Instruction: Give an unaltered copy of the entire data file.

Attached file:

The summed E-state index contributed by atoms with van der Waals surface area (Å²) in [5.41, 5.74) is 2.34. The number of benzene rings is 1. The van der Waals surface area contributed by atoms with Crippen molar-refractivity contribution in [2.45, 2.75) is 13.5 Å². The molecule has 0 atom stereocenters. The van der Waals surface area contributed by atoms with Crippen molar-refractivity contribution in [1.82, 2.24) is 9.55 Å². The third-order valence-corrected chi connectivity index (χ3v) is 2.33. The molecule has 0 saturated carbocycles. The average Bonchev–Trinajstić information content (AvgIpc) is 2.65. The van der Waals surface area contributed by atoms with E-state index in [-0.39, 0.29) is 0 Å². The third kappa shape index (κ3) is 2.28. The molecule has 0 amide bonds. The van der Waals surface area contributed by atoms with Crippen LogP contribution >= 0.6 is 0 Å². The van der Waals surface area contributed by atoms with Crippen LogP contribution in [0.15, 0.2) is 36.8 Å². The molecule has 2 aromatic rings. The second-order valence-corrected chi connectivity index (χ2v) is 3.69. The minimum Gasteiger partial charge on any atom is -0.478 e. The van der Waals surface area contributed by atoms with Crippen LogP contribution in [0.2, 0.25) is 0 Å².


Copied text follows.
The summed E-state index contributed by atoms with van der Waals surface area (Å²) in [5.41, 5.74) is 2.34. The number of benzene rings is 1. The van der Waals surface area contributed by atoms with Crippen molar-refractivity contribution in [2.45, 2.75) is 13.5 Å². The molecule has 0 atom stereocenters. The van der Waals surface area contributed by atoms with Crippen molar-refractivity contribution in [1.82, 2.24) is 9.55 Å². The third-order valence-corrected chi connectivity index (χ3v) is 2.33. The molecule has 0 saturated carbocycles. The average Bonchev–Trinajstić information content (AvgIpc) is 2.65. The van der Waals surface area contributed by atoms with E-state index in [-0.39, 0.29) is 0 Å². The third kappa shape index (κ3) is 2.28. The molecule has 0 amide bonds. The van der Waals surface area contributed by atoms with Crippen LogP contribution >= 0.6 is 0 Å². The van der Waals surface area contributed by atoms with Crippen LogP contribution in [0.15, 0.2) is 36.8 Å². The molecule has 2 aromatic rings. The second-order valence-corrected chi connectivity index (χ2v) is 3.69. The minimum Gasteiger partial charge on any atom is -0.478 e. The van der Waals surface area contributed by atoms with Crippen LogP contribution in [0.2, 0.25) is 0 Å².